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Are Social Workers & Case Managers The Next Doctors Justin Usher

April 12th, 2013

GE Ventures Panelists

On April 11, 2013 GE Ventures held the Insight Series: Digital Health. The discussion was led by NBC News’ Nancy Snyderman M.D., author Eric Topol M.D., Unity Stoakes of Startup Health and Rafael Torres of GE Ventures. The topics ranged from prescribing apps versus drugs, HIPAA’s impact on innovation in healthcare, patient privacy, and predictions for the future of healthcare.

One particularly controversial subject was the role of doctors in healthcare. Topol dove in head first, suggesting that healthcare would ultimately be driven by consumer empowerment through personal health data.

“What then is the role of the doctor?” one person asked.

“I think the future role of doctor’s is to be more of a care manager”, Topol responded.

Another hand shot up. “Do we even NEED doctors!?”

Dr. Snyderman responded — “I think doctors are still important in those end of life situations where there is nothing quite as comforting as the touch of a hand.”

Topol: “It seems that these roles of care manager and end of life comforter can be performed just as well, if not better, by social workers and nurses.”  At which point the panelists all looked at each other and seemingly shrugged.

Are social workers & case managers the next doctors?

On April 17, 2013 the Graduate School of Business at Stanford University, held its 2013 Healthcare Innovation Summit. A panel consisted of Vinod Khosla and author Abraham Verghese M.D. This time it was Vinod who brought up the controversial subject, showing statistical evidence that a doctor does misdiagnose so frequently that we need to rely on technology to handle diagnoses in general. Dr. Verghese pointed out that while this may be true, 80-90% of a doctors time isn’t spent on diagnoses but on treating chronic illness. Do we need doctors to treat chronic illnesses? Many healthcare apps today are targeting chronic illness, which begs the question – what does the future role of a doctor truly look like?

 

About the Author

Justin Usher is a Co-Founder of OpenPlacement and is responsible for the features related to the OpenPlacement community, online marketing and advertising technology as well as the operation of the sales and partner relations.  In addition to these functions, Justin oversees the architecture of the OpenPlacement platform by working hand-in-hand with the development team. Justin brings a unique passion and understanding of the senior care and other health related products and services. Prior to joining the OpenPlacement team, Justin spent over nine years helping grow one of the largest online direct marketing companies from unprofitable start-up to IPO. Once public, Justin ventured out on his own to combine his passion for entrepreneurship with his expertise in online media.  Justin has a B.A. in Computer Science from the University of Richmond.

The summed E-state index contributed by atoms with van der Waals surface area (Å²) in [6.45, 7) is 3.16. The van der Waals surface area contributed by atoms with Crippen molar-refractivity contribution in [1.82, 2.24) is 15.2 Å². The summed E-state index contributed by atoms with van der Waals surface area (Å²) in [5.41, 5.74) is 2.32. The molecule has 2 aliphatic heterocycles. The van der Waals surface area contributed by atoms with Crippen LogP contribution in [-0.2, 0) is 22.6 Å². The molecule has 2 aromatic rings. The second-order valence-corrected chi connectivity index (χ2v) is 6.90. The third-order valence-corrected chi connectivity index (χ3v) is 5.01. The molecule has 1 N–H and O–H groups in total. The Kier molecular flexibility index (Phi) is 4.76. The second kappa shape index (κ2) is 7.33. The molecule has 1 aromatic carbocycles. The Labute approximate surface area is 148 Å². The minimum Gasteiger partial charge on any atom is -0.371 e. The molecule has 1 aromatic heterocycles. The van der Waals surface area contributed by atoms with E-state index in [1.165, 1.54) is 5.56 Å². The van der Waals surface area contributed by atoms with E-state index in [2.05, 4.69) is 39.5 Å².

Comments

  1. Devontexas April 12, 2013

    I believe the shrug was because tha concept of doctors becomming obsolete is preposterous. Ain’t gonna happen. It would be like saying social workers will be replaced by R.N.s. However in this changing technology, doctors need to keep up to the latest, greatest tech. My cardiologist’s office is almost completely computerized. The tech comes in with an ipad/tablet computer and all the data is entered into their system. A few minutes later the nurse comes in, reviews the infotmation, makes some notes. Finally the doc comes in completely informed. Also he does Nuclear Imaging with his own machine. In minutes sfter a scan, he has the results on his 24 jnch monitor in his office and goes through it with the patient.

    Reply
  2. Anne Llewellyn April 13, 2013

    The physician is needed to diagnosis and treat. Case Managers and Social workers do not have the competencies to diagnose and treat. The physician, case manager and the social worker should be working as a team to ensure the patient understands the plan of care, has the tools/resources to manage their care and are in place to break down barriers and assist the patient/family in navigating the healthcare system.
    I don’t consider Watson….a doctor….and hope realize healthcare is a human practice..not to be replaced by a machine….

    Reply
  3. Alisa Hughley April 16, 2013

    The event sounds like it was both enjoyable and provocative. To address the question of the post…We will always need physicians for the most complex constellation of illness and the new frontiers like viruses and other disorders never before characterized. Social workers/case workers I think are invaluable in assisting patients navigate through the system and access those often elusive resources that impact the social determinants of health.

    The availability of cutting edge medical technology gives me peace of mind but I know the real medical advances of this generation—the ones to save the greatest number of lives will come from what we do in the realm of health and prevention.

    Reply

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